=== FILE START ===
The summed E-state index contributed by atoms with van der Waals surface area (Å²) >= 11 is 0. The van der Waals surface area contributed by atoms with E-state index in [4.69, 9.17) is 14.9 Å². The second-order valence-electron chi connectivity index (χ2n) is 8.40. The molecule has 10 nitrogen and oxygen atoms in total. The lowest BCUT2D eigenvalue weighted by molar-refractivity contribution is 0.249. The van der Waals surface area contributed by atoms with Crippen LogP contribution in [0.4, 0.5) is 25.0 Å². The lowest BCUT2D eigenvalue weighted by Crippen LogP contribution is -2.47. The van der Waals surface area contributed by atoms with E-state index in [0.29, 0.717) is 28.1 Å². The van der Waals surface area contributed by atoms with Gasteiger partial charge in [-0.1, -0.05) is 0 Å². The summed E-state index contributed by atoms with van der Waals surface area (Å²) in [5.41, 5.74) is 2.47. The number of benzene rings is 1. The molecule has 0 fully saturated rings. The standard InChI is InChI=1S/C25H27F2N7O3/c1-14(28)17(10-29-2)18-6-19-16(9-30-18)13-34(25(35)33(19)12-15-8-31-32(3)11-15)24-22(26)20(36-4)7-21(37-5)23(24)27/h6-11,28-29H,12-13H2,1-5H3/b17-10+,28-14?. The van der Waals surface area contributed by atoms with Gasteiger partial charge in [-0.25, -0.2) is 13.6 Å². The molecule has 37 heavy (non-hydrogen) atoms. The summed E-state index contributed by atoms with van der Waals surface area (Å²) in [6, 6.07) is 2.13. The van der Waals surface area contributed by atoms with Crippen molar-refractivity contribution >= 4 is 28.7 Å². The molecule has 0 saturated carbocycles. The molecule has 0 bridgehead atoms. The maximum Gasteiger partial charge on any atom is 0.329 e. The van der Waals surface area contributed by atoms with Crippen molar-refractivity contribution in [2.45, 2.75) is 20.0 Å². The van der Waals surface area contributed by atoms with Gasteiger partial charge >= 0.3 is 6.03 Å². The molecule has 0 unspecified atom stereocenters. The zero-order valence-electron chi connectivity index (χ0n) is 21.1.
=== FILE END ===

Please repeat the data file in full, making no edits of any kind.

The summed E-state index contributed by atoms with van der Waals surface area (Å²) >= 11 is 0. The van der Waals surface area contributed by atoms with E-state index in [4.69, 9.17) is 14.9 Å². The second-order valence-electron chi connectivity index (χ2n) is 8.40. The molecule has 10 nitrogen and oxygen atoms in total. The lowest BCUT2D eigenvalue weighted by molar-refractivity contribution is 0.249. The van der Waals surface area contributed by atoms with Crippen LogP contribution in [0.4, 0.5) is 25.0 Å². The lowest BCUT2D eigenvalue weighted by Crippen LogP contribution is -2.47. The van der Waals surface area contributed by atoms with E-state index in [0.29, 0.717) is 28.1 Å². The van der Waals surface area contributed by atoms with Gasteiger partial charge in [-0.1, -0.05) is 0 Å². The summed E-state index contributed by atoms with van der Waals surface area (Å²) in [5.41, 5.74) is 2.47. The number of benzene rings is 1. The molecule has 0 fully saturated rings. The standard InChI is InChI=1S/C25H27F2N7O3/c1-14(28)17(10-29-2)18-6-19-16(9-30-18)13-34(25(35)33(19)12-15-8-31-32(3)11-15)24-22(26)20(36-4)7-21(37-5)23(24)27/h6-11,28-29H,12-13H2,1-5H3/b17-10+,28-14?. The van der Waals surface area contributed by atoms with Gasteiger partial charge in [-0.25, -0.2) is 13.6 Å². The molecule has 37 heavy (non-hydrogen) atoms. The summed E-state index contributed by atoms with van der Waals surface area (Å²) in [6, 6.07) is 2.13. The van der Waals surface area contributed by atoms with Crippen molar-refractivity contribution >= 4 is 28.7 Å². The molecule has 0 saturated carbocycles. The molecule has 0 bridgehead atoms. The maximum Gasteiger partial charge on any atom is 0.329 e. The van der Waals surface area contributed by atoms with Crippen molar-refractivity contribution in [2.45, 2.75) is 20.0 Å². The van der Waals surface area contributed by atoms with Gasteiger partial charge >= 0.3 is 6.03 Å². The molecule has 0 unspecified atom stereocenters. The zero-order valence-electron chi connectivity index (χ0n) is 21.1.